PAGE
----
Chairman De Villiers wants to make sweeping changes to men's tennis
The governing body of men's tennis expressed its relief after an anti-trust case brought by the German Tennis Federation (DTB) was thrown out.
The ATP faced the legal case after downgrading the Hamburg Masters from its elite status as part of schedule changes for 2009.
But after a two-week trial, a US jury said the decision did not constitute a breach of monopoly laws.
The DTB wanted £39m in damages from the ATP - and will now consider an appeal.
Though the ATP appears safe from the prospect of possible bankruptcy it faced had it lost the case, the DTB says it is waiting for written confirmation of the ruling before consulting its lawyers on whether to appeal.
"We remain convinced that the ATP illegally withdrew the Hamburg tournament's Masters status and we were right to challenge the decision," said DTB president Georg von Waldenfels.
These are exciting times for men's professional tennis with the ATP set to unveil the largest set of changes to the Tour since its inception in 1990
Etienne de Villiers
"The Masters status was awarded without a time limit and as long as we abide by the ATP's regulations this status must be renewed each year."
Following nine hours of deliberation, the jury in Delaware unanimously rejected claims that the ATP was illegally trying to monopolise the market for player services and tournament sanctions, and that the restructuring was the result of collusion between officials.
Chairman Etienne de Villiers said the court's verdict vindicated the ATP's plans.
"Both the jury and Judge Sleet have recognised and upheld our fundamental right to set and make changes to the ATP Tour calendar, changes that are necessary if we are to unlock the full potential of our sport," he said.
"Their decision also supports ATP's position that this process of change was undertaken in a transparent, rigorous and good faith manner.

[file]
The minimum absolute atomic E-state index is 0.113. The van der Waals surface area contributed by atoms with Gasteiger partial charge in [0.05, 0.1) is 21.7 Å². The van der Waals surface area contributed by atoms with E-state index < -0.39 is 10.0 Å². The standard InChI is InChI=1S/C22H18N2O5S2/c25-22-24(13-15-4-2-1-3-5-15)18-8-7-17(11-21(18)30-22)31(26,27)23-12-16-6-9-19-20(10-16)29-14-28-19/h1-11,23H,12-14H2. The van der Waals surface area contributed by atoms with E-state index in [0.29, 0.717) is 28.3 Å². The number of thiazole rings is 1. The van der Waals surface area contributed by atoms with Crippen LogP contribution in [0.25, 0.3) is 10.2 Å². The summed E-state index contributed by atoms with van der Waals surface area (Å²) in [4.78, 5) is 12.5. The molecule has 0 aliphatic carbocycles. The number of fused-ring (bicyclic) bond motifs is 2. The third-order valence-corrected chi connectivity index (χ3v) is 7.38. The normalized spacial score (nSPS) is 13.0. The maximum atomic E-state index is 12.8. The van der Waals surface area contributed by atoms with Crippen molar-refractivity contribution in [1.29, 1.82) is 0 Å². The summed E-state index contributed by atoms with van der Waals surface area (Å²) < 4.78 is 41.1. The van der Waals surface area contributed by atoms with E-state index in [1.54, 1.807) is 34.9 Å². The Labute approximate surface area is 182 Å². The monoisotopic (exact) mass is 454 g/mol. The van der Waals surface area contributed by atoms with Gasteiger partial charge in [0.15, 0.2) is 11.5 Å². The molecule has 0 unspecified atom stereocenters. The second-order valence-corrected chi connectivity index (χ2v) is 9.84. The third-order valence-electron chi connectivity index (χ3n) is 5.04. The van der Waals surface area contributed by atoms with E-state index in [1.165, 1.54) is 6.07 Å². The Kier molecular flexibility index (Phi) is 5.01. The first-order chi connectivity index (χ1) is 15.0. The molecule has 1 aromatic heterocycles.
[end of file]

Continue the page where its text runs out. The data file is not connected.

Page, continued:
"These are exciting times for men's professional tennis with the ATP set to unveil the largest set of changes to the Tour since its inception in 1990."
De Villiers unveiled plans at last year's US Open to replace the nine Masters Series tournaments with eight mandatory '1000' events - referring to the number of ranking points on offer to the winner.
It was proposed that Hamburg and Monte Carlo would lose their elite status, with a new event being added in Shanghai, but that prompted strong opposition from many officials and players.
De Villiers has come under increasing pressure in recent months, with Rafael Nadal and Roger Federer expressing their concerns about the way the sport is run.
Nadal, Federer and world number three Novak Djokovic have taken the unusual step of taking a place on the ATP's Player Council in order to make their views heard.
"There are many things about which we do not like how they have been done and by getting in (the council) we are going to try to hear about things before they happen," said Nadal.
"Because at the end of the day the council is set to represent players and not the president, as it sometimes seems to."
Federer stated: "We have to defend our interests."
Since the original plans were unveiled, Monte Carlo has been added to the 1000 series but not as a mandatory event, while officials from Hamburg - which is to be replaced in the calendar by a new clay tournament in Madrid - chose to take legal action.
But following the ATP's victory in court, Hamburg is set to be downgraded to the second-tier '500' series and moved to July - something they argue would cost them sponsor, ticket and broadcast revenue.